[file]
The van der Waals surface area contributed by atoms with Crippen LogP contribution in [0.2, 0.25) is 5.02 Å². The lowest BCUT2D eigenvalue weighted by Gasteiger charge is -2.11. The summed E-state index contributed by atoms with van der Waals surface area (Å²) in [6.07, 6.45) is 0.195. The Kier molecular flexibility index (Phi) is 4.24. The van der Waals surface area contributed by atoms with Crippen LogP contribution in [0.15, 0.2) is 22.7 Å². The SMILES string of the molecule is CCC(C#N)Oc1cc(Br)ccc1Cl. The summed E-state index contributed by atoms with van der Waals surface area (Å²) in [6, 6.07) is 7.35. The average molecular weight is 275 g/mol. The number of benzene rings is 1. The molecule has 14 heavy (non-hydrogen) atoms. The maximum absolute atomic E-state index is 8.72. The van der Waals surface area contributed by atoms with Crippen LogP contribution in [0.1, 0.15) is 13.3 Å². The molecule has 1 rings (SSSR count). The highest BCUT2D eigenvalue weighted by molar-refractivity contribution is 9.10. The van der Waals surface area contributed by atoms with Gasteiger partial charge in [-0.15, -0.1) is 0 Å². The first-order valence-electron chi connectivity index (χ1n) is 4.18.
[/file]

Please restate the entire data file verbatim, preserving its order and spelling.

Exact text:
The van der Waals surface area contributed by atoms with Crippen LogP contribution in [0.2, 0.25) is 5.02 Å². The lowest BCUT2D eigenvalue weighted by Gasteiger charge is -2.11. The summed E-state index contributed by atoms with van der Waals surface area (Å²) in [6.07, 6.45) is 0.195. The Kier molecular flexibility index (Phi) is 4.24. The van der Waals surface area contributed by atoms with Crippen LogP contribution in [0.15, 0.2) is 22.7 Å². The SMILES string of the molecule is CCC(C#N)Oc1cc(Br)ccc1Cl. The summed E-state index contributed by atoms with van der Waals surface area (Å²) in [6, 6.07) is 7.35. The average molecular weight is 275 g/mol. The number of benzene rings is 1. The molecule has 14 heavy (non-hydrogen) atoms. The maximum absolute atomic E-state index is 8.72. The van der Waals surface area contributed by atoms with Crippen LogP contribution in [0.1, 0.15) is 13.3 Å². The molecule has 1 rings (SSSR count). The highest BCUT2D eigenvalue weighted by molar-refractivity contribution is 9.10. The van der Waals surface area contributed by atoms with Gasteiger partial charge in [-0.15, -0.1) is 0 Å². The first-order valence-electron chi connectivity index (χ1n) is 4.18.